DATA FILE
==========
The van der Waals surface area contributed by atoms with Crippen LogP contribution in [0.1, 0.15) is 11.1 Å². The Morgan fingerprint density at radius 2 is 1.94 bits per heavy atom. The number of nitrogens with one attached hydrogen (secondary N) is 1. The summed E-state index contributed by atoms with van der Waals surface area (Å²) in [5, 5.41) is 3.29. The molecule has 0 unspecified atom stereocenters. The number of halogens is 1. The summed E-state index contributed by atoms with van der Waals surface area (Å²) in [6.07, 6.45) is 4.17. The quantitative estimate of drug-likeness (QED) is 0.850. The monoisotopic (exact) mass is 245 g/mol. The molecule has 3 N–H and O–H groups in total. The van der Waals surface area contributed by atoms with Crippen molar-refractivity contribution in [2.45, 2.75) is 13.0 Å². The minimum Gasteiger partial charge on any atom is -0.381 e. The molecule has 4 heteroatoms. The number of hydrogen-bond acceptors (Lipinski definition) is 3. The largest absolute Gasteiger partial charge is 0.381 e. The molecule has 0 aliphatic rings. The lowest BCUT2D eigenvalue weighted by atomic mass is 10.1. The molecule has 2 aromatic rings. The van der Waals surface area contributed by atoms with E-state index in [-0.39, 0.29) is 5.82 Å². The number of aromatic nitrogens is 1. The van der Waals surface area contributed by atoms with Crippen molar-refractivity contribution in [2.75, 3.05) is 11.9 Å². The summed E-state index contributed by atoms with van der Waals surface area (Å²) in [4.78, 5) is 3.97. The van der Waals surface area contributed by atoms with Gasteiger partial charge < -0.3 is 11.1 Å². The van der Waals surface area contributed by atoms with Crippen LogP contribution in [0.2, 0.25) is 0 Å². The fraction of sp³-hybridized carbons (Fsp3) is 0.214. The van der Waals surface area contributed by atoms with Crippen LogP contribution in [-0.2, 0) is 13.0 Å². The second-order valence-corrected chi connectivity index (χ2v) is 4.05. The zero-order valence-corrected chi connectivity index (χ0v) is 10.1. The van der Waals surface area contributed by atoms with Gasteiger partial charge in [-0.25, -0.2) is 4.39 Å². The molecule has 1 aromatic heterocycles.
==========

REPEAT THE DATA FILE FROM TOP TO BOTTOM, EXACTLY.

The van der Waals surface area contributed by atoms with Crippen LogP contribution in [0.1, 0.15) is 11.1 Å². The Morgan fingerprint density at radius 2 is 1.94 bits per heavy atom. The number of nitrogens with one attached hydrogen (secondary N) is 1. The summed E-state index contributed by atoms with van der Waals surface area (Å²) in [5, 5.41) is 3.29. The molecule has 0 unspecified atom stereocenters. The number of halogens is 1. The summed E-state index contributed by atoms with van der Waals surface area (Å²) in [6.07, 6.45) is 4.17. The quantitative estimate of drug-likeness (QED) is 0.850. The monoisotopic (exact) mass is 245 g/mol. The molecule has 3 N–H and O–H groups in total. The van der Waals surface area contributed by atoms with Crippen molar-refractivity contribution in [2.45, 2.75) is 13.0 Å². The minimum Gasteiger partial charge on any atom is -0.381 e. The molecule has 4 heteroatoms. The number of hydrogen-bond acceptors (Lipinski definition) is 3. The largest absolute Gasteiger partial charge is 0.381 e. The molecule has 0 aliphatic rings. The lowest BCUT2D eigenvalue weighted by atomic mass is 10.1. The molecule has 2 aromatic rings. The van der Waals surface area contributed by atoms with E-state index in [-0.39, 0.29) is 5.82 Å². The number of aromatic nitrogens is 1. The van der Waals surface area contributed by atoms with Crippen molar-refractivity contribution in [2.75, 3.05) is 11.9 Å². The summed E-state index contributed by atoms with van der Waals surface area (Å²) in [4.78, 5) is 3.97. The van der Waals surface area contributed by atoms with Gasteiger partial charge < -0.3 is 11.1 Å². The van der Waals surface area contributed by atoms with Crippen LogP contribution in [0.2, 0.25) is 0 Å². The fraction of sp³-hybridized carbons (Fsp3) is 0.214. The van der Waals surface area contributed by atoms with Crippen LogP contribution in [-0.2, 0) is 13.0 Å². The second-order valence-corrected chi connectivity index (χ2v) is 4.05. The zero-order valence-corrected chi connectivity index (χ0v) is 10.1. The van der Waals surface area contributed by atoms with Gasteiger partial charge in [-0.25, -0.2) is 4.39 Å². The molecule has 1 aromatic heterocycles.